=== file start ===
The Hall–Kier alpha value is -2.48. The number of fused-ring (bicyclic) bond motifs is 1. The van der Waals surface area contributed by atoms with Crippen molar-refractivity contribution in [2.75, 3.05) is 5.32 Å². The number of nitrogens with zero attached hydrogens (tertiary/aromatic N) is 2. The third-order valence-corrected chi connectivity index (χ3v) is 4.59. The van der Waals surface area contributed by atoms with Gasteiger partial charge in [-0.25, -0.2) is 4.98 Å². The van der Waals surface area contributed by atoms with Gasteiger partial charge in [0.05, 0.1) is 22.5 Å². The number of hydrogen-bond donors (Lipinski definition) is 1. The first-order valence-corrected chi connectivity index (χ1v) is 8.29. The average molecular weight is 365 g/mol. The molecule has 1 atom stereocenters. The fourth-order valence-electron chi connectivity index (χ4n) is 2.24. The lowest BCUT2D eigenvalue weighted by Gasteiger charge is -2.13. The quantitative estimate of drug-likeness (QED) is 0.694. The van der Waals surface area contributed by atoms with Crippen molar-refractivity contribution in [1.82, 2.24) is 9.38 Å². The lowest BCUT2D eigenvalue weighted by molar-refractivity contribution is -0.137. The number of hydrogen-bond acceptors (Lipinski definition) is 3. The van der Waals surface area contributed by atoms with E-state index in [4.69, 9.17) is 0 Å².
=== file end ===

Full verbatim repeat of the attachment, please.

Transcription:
The Hall–Kier alpha value is -2.48. The number of fused-ring (bicyclic) bond motifs is 1. The van der Waals surface area contributed by atoms with Crippen molar-refractivity contribution in [2.75, 3.05) is 5.32 Å². The number of nitrogens with zero attached hydrogens (tertiary/aromatic N) is 2. The third-order valence-corrected chi connectivity index (χ3v) is 4.59. The van der Waals surface area contributed by atoms with Gasteiger partial charge in [-0.25, -0.2) is 4.98 Å². The van der Waals surface area contributed by atoms with Gasteiger partial charge in [0.05, 0.1) is 22.5 Å². The number of hydrogen-bond donors (Lipinski definition) is 1. The first-order valence-corrected chi connectivity index (χ1v) is 8.29. The average molecular weight is 365 g/mol. The molecule has 1 atom stereocenters. The fourth-order valence-electron chi connectivity index (χ4n) is 2.24. The lowest BCUT2D eigenvalue weighted by Gasteiger charge is -2.13. The quantitative estimate of drug-likeness (QED) is 0.694. The van der Waals surface area contributed by atoms with Crippen molar-refractivity contribution in [1.82, 2.24) is 9.38 Å². The lowest BCUT2D eigenvalue weighted by molar-refractivity contribution is -0.137. The number of hydrogen-bond acceptors (Lipinski definition) is 3. The van der Waals surface area contributed by atoms with E-state index in [4.69, 9.17) is 0 Å².